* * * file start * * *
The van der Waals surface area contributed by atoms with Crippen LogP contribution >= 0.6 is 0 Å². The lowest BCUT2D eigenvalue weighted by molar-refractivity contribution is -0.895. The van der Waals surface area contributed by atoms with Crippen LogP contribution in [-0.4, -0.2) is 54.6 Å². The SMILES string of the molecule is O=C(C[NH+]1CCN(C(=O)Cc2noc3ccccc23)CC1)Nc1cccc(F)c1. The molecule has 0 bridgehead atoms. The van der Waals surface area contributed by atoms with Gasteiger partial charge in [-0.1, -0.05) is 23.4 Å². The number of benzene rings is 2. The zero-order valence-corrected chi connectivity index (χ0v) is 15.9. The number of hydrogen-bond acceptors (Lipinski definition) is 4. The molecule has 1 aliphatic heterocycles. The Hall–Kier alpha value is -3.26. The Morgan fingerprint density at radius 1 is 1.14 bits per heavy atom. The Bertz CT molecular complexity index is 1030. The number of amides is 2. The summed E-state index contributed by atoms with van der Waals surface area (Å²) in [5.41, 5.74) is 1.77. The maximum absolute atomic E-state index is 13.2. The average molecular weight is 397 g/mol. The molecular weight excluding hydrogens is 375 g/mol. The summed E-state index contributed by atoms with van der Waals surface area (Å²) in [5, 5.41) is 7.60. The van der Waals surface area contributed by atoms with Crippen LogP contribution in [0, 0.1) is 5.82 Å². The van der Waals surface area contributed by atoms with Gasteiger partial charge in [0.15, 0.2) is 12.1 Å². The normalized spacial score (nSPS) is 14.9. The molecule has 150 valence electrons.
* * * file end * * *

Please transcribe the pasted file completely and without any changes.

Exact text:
The van der Waals surface area contributed by atoms with Crippen LogP contribution >= 0.6 is 0 Å². The lowest BCUT2D eigenvalue weighted by molar-refractivity contribution is -0.895. The van der Waals surface area contributed by atoms with Crippen LogP contribution in [-0.4, -0.2) is 54.6 Å². The SMILES string of the molecule is O=C(C[NH+]1CCN(C(=O)Cc2noc3ccccc23)CC1)Nc1cccc(F)c1. The molecule has 0 bridgehead atoms. The van der Waals surface area contributed by atoms with Gasteiger partial charge in [-0.1, -0.05) is 23.4 Å². The number of benzene rings is 2. The zero-order valence-corrected chi connectivity index (χ0v) is 15.9. The number of hydrogen-bond acceptors (Lipinski definition) is 4. The molecule has 1 aliphatic heterocycles. The Hall–Kier alpha value is -3.26. The Morgan fingerprint density at radius 1 is 1.14 bits per heavy atom. The Bertz CT molecular complexity index is 1030. The number of amides is 2. The summed E-state index contributed by atoms with van der Waals surface area (Å²) in [5.41, 5.74) is 1.77. The maximum absolute atomic E-state index is 13.2. The average molecular weight is 397 g/mol. The molecular weight excluding hydrogens is 375 g/mol. The summed E-state index contributed by atoms with van der Waals surface area (Å²) in [5, 5.41) is 7.60. The van der Waals surface area contributed by atoms with Crippen LogP contribution in [0, 0.1) is 5.82 Å². The van der Waals surface area contributed by atoms with Gasteiger partial charge in [0.15, 0.2) is 12.1 Å². The normalized spacial score (nSPS) is 14.9. The molecule has 150 valence electrons.